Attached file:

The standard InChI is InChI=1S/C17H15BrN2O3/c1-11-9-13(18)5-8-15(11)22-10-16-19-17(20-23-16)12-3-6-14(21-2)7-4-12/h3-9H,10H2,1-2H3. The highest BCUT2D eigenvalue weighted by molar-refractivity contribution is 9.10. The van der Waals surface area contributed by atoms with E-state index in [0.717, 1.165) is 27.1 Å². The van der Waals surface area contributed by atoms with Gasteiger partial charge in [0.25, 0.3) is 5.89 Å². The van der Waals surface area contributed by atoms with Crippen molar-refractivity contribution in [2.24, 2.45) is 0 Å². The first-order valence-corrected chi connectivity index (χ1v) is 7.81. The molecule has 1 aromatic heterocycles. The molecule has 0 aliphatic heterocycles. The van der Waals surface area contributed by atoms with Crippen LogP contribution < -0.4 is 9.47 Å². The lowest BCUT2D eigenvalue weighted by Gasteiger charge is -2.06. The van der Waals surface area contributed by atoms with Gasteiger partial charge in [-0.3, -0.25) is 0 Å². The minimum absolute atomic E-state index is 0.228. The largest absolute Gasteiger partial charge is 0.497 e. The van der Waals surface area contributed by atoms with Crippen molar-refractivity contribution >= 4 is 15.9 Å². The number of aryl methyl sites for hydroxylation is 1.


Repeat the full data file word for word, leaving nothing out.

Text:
The standard InChI is InChI=1S/C17H15BrN2O3/c1-11-9-13(18)5-8-15(11)22-10-16-19-17(20-23-16)12-3-6-14(21-2)7-4-12/h3-9H,10H2,1-2H3. The highest BCUT2D eigenvalue weighted by molar-refractivity contribution is 9.10. The van der Waals surface area contributed by atoms with E-state index in [0.717, 1.165) is 27.1 Å². The van der Waals surface area contributed by atoms with Gasteiger partial charge in [0.25, 0.3) is 5.89 Å². The van der Waals surface area contributed by atoms with Crippen molar-refractivity contribution in [2.24, 2.45) is 0 Å². The first-order valence-corrected chi connectivity index (χ1v) is 7.81. The molecule has 1 aromatic heterocycles. The molecule has 0 aliphatic heterocycles. The van der Waals surface area contributed by atoms with Crippen LogP contribution < -0.4 is 9.47 Å². The lowest BCUT2D eigenvalue weighted by Gasteiger charge is -2.06. The van der Waals surface area contributed by atoms with Gasteiger partial charge in [-0.3, -0.25) is 0 Å². The minimum absolute atomic E-state index is 0.228. The largest absolute Gasteiger partial charge is 0.497 e. The van der Waals surface area contributed by atoms with Crippen molar-refractivity contribution >= 4 is 15.9 Å². The number of aryl methyl sites for hydroxylation is 1.